relache profile image

relache 8 years ago from Seattle, WA

I did a lot of surface design for my gradute degree, but it was all fabric. I haven't played with polymer clay in a long time, but I'm going to have to give this one a try!


Cindy Lietz profile image

Cindy Lietz 8 years ago from Vancouver, British Columbia, Canada Author

Thanks Susan for the comment. I really enbjoy teaching novices. One of the reasons I decided to start doing polymer clay tutorials was because I noticed a lot of begginers not getting the help they needed.


Cindy Lietz profile image

Cindy Lietz 8 years ago from Vancouver, British Columbia, Canada Author

relache - I noticed in your profile that you dabble in mask making. You can make some pretty cool masks using polymer clay.


Kimberly Miller 8 years ago

Cindy,

This was awesome. I have never really experimented with polymer clay, but this has inspired me to go and buy some. Thanks for sharing your techniques. They were very easy to follow.

Kimberly


Cindy Lietz profile image

Cindy Lietz 8 years ago from Vancouver, British Columbia, Canada Author

You're very welcome Kimberly!


Dawn 8 years ago

Cindy, Thanks for participating in today's tutorial challenge. I am very interested in ways to make transfers. Polymer is one I am not used to using...one of these days I will have to try it out.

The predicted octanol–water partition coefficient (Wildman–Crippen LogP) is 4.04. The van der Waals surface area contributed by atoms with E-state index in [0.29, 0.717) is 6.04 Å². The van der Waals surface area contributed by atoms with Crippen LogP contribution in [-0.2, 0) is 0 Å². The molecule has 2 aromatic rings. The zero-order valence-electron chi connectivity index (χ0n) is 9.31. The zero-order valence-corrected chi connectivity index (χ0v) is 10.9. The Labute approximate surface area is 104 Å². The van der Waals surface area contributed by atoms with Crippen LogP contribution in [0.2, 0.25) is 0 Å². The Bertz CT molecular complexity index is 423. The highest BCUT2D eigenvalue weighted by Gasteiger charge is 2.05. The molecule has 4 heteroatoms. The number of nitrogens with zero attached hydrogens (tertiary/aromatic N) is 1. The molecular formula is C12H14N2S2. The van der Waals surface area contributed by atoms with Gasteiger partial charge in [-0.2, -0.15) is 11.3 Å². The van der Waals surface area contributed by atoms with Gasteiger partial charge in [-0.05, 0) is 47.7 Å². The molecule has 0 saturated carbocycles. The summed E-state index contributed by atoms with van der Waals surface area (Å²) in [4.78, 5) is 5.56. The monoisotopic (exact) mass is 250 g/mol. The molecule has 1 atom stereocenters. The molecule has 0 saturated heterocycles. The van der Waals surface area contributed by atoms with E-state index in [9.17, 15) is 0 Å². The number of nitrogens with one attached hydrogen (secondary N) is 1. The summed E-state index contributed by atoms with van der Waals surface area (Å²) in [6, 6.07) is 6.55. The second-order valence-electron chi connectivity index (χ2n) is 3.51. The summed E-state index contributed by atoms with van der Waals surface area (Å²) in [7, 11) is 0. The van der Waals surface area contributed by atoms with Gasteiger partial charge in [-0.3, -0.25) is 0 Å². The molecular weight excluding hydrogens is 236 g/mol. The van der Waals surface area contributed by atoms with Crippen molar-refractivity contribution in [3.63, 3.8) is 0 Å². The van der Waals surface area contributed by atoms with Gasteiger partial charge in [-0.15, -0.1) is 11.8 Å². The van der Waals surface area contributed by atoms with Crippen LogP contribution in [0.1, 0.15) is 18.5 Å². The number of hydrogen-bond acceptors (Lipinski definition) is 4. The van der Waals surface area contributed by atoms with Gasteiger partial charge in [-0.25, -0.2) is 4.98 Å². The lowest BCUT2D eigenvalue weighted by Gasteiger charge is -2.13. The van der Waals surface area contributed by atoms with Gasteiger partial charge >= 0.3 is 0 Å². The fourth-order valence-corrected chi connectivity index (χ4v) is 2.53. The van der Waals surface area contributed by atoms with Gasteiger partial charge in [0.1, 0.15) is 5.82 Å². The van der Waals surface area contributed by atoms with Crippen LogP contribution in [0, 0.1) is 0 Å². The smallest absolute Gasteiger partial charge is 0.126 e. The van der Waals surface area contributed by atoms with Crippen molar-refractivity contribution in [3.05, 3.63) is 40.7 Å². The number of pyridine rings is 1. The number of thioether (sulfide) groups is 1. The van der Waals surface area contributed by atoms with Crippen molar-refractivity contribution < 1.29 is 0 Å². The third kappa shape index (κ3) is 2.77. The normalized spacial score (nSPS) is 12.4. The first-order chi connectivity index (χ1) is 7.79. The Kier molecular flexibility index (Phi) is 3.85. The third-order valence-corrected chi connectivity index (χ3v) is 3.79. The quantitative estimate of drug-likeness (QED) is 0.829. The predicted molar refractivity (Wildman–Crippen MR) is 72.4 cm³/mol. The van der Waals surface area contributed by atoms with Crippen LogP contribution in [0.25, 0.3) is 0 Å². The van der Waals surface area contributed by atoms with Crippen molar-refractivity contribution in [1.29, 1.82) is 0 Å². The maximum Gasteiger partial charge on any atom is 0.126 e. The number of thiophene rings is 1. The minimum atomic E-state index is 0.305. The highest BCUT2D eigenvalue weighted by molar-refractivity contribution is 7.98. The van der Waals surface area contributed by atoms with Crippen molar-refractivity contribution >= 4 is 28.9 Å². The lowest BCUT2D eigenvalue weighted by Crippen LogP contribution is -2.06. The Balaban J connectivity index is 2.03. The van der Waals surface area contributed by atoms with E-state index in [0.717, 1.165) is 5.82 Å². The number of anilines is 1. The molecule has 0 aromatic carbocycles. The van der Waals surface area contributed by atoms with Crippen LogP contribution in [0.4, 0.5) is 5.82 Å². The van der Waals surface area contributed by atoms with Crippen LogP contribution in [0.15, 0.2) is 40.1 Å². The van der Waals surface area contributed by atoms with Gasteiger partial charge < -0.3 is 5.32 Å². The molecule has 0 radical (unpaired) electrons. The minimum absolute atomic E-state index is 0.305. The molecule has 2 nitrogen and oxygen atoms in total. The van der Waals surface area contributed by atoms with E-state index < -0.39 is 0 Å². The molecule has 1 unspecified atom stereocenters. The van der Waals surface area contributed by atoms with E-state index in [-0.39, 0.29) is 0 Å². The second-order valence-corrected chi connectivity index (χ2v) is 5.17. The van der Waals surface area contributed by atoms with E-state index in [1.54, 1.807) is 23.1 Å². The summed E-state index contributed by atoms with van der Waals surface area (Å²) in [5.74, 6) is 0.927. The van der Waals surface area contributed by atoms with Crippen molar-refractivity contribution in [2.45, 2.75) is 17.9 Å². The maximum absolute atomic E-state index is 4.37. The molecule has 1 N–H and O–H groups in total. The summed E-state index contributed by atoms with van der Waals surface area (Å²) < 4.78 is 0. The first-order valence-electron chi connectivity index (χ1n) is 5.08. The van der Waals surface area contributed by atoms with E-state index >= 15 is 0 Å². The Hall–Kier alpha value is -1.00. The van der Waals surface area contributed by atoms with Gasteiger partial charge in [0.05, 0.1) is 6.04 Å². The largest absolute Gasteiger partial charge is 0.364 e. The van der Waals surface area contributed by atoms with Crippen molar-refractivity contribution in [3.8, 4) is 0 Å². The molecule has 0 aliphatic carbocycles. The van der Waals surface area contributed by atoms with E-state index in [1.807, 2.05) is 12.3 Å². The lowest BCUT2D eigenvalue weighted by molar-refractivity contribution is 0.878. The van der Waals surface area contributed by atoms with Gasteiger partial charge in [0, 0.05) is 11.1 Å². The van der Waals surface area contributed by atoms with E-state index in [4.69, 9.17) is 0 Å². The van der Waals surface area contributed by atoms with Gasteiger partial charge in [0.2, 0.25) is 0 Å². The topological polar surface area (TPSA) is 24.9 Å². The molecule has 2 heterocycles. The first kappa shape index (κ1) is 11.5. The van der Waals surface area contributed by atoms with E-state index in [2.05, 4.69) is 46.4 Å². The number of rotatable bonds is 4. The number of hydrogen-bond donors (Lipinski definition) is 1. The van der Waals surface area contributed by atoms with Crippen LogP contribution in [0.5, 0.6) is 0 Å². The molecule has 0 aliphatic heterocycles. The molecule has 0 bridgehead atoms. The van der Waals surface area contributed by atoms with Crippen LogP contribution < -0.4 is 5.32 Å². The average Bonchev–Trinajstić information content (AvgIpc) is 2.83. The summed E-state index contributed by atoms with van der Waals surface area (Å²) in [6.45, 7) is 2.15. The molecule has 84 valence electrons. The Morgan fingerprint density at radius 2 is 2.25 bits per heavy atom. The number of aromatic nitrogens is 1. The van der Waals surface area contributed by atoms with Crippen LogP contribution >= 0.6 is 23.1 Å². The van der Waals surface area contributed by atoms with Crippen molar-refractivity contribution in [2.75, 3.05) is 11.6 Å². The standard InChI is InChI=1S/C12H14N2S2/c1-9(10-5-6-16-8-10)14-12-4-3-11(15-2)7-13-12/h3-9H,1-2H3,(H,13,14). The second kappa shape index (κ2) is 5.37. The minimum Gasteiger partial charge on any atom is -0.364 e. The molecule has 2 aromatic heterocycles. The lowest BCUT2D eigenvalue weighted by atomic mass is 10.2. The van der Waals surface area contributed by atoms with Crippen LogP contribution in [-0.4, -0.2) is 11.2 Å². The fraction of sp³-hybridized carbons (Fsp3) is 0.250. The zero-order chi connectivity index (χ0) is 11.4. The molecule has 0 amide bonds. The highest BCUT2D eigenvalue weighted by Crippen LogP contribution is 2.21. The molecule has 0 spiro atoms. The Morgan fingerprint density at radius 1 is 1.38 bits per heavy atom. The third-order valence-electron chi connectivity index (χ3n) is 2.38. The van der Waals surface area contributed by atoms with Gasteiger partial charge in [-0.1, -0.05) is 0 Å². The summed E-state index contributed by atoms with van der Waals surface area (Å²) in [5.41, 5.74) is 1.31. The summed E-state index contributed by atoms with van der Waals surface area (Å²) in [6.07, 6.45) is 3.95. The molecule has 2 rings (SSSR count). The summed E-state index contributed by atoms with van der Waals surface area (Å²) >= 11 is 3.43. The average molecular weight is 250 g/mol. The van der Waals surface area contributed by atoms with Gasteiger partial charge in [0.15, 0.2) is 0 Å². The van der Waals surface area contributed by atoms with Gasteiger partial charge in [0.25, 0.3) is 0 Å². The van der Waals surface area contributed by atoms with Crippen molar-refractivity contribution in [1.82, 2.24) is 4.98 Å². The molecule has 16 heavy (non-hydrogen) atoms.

Cindy Lietz profile image

Cindy Lietz 8 years ago from Vancouver, British Columbia, Canada Author

Dawn, I think your tutorial challenge was a great idea! I had just finished this tutorial when I came across your site, so the timing was perfect! I love the distressed vintage look of the crafts you do on your site. I have been a long time re-purposer (I'm sure that is a word:) and totally get what you are doing.

Do try the image transfers on polymer clay. If you do some on really thin sheets of translucent clay, they have an aged look and are great with your scrapbook and mixed media projects. It is not very hard if you follow the tips in this tutorial and the results are really cool.


ChristineG profile image

ChristineG 8 years ago

This is a great Hub! I didn't even know it was possible to make beads with your own pictures on them. Thanks so much for this information! I love all the videos and the step by steps that are really helpful!


Cindy Lietz profile image

Cindy Lietz 8 years ago from Vancouver, British Columbia, Canada Author

Thanks for the comment Christine. Maybe Hubpages should be renamed to... "I-never-knew-that-pages" LOL


Holly Piper-Smith 8 years ago

I think this is a great tutorial! This process is very similar to the one I use, except I use gin instead of water.

In Step 6 (?) you said: "At this point it may not look like there is any paper left on the clay, but it is important to be sure to remove any last traces before the piece is baked. Remaining paper would leave raised areas or bumps on your finished piece. "

I used to try to get every little piece of paper off pre-baking, and usually ruined pieces in the process. As long as you get the majority of it off, you can soak the rest off in water after it's baked and cooled.


Cindy Lietz profile image

Cindy Lietz 8 years ago from Vancouver, British Columbia, Canada Author

Hi Holly thank you for your comment!